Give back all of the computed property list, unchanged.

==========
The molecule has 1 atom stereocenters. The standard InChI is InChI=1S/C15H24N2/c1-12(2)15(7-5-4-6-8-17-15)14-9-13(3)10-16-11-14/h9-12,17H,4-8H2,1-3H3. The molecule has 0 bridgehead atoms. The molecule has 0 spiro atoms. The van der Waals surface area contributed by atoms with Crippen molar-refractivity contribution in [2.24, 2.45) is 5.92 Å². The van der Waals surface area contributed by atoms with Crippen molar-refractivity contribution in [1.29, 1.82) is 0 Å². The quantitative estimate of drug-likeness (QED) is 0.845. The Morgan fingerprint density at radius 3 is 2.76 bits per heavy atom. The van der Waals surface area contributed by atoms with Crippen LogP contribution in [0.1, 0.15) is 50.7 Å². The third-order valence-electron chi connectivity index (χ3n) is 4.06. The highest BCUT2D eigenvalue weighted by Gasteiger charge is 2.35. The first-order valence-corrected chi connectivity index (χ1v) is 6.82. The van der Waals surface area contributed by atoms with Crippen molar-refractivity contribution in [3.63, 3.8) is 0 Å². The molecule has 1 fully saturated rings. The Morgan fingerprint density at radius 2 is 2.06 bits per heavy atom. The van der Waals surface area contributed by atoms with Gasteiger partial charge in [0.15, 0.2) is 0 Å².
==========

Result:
The molecule has 1 atom stereocenters. The standard InChI is InChI=1S/C15H24N2/c1-12(2)15(7-5-4-6-8-17-15)14-9-13(3)10-16-11-14/h9-12,17H,4-8H2,1-3H3. The molecule has 0 bridgehead atoms. The molecule has 0 spiro atoms. The van der Waals surface area contributed by atoms with Crippen molar-refractivity contribution in [2.24, 2.45) is 5.92 Å². The van der Waals surface area contributed by atoms with Crippen molar-refractivity contribution in [1.29, 1.82) is 0 Å². The quantitative estimate of drug-likeness (QED) is 0.845. The Morgan fingerprint density at radius 3 is 2.76 bits per heavy atom. The van der Waals surface area contributed by atoms with Crippen LogP contribution in [0.1, 0.15) is 50.7 Å². The third-order valence-electron chi connectivity index (χ3n) is 4.06. The highest BCUT2D eigenvalue weighted by Gasteiger charge is 2.35. The first-order valence-corrected chi connectivity index (χ1v) is 6.82. The van der Waals surface area contributed by atoms with Crippen molar-refractivity contribution in [3.63, 3.8) is 0 Å². The molecule has 1 fully saturated rings. The Morgan fingerprint density at radius 2 is 2.06 bits per heavy atom. The van der Waals surface area contributed by atoms with Gasteiger partial charge in [0.15, 0.2) is 0 Å².